Universal approaches to social protection have contributed more effectively to inclusive social development and equitable economic growth across the global south, as presented by Michael Samson. Importantly, he stressed that universal social protection is affordable in all countries if progressively realised. Based on successes demonstrated in South Africa, Lesotho and Nepal, Samson highlighted that government ownership and political will drive the path to universalism and that this can be accelerated through evidence-informed approaches, such as highlighting the efficacy of targeted approaches and underlining its challenges.
Based on the Kenyan context, Winnie Fiona Mwasiaji highlighted the Government’s commitment to gradually expanding social protection across the lifecycle through the country’s Inua Jamii schemes, which led to the implementation of a universal social pension in 2017. Since then, the Government has been examining the feasibility of expanding the poverty-targeted Cash Transfer for Orphans and Vulnerable Children (CT-OVC) into a universal child benefit. She highlighted that the Government of Kenya is fully committed to the progressive realisation of universal coverage to reduce inequality, and that the COVID-19 pandemic has created the momentum for this to happen. However, it will require political will, local prioritisation for investments, and partner support.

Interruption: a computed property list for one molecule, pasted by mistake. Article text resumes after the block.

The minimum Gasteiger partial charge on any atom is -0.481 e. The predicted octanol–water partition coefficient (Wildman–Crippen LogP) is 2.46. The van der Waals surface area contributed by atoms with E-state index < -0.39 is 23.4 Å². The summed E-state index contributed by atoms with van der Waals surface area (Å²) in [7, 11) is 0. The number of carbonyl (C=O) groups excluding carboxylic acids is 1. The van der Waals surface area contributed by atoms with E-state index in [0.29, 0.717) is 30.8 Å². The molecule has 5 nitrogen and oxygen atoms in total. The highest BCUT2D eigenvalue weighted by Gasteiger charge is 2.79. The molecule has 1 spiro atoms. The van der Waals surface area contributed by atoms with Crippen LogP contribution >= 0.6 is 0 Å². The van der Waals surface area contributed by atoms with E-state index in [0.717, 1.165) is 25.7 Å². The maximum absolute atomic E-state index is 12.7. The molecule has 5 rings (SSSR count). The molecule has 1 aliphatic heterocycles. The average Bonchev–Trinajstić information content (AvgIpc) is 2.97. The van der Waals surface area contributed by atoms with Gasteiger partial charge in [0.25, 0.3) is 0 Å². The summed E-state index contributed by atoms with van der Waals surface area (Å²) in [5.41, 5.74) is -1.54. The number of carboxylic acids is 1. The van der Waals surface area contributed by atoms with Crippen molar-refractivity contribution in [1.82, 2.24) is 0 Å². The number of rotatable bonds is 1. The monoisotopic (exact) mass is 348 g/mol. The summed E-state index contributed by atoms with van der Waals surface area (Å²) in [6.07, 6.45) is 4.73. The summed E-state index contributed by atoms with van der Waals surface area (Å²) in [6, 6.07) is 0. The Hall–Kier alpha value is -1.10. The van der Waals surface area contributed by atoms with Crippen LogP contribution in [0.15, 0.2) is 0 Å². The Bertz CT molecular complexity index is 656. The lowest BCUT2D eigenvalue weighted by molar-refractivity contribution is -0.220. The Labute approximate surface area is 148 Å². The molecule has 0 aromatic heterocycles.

To prioritise sustainable investments in social protection, Ulrika Läng highlighted that partner support should be based on national government priorities and building linkages between social protection and other services. In particular, she added that investing in social protection programmes for children is an investment in human capital and the growth of a country, for which cash alone is not effective enough, but further investments in child-sensitive policies are crucial.
On the design of social protection schemes, Gunnel Axelsson Nycander pointed to the proven inaccuracies of targeting mechanisms published by the Act Church of Sweden and Development Pathways in an updated version of the report “Hit and Miss” this year. She added that targeting mechanisms such as proxy means tests create confusion among citizens, which undermine the social contract between authorities and citizens. Nycander emphasised the importance of partners working together towards progressive universalisation in order to effectively reduce poverty and inequality.
In summary, the event highlighted the importance of building long-lasting, inclusive social protection systems in order to effectively address inequalities within society. Universal programmes are an essential means of achieving sustainable and fair redistribution and the COVID-19 pandemic has created the momentum to achieve this. Indeed, the crisis exposes the insecurities faced by all, and this key lesson should underpin the design of our social protection systems, in the midst of the COVID-19 crisis, and long after the crisis is over.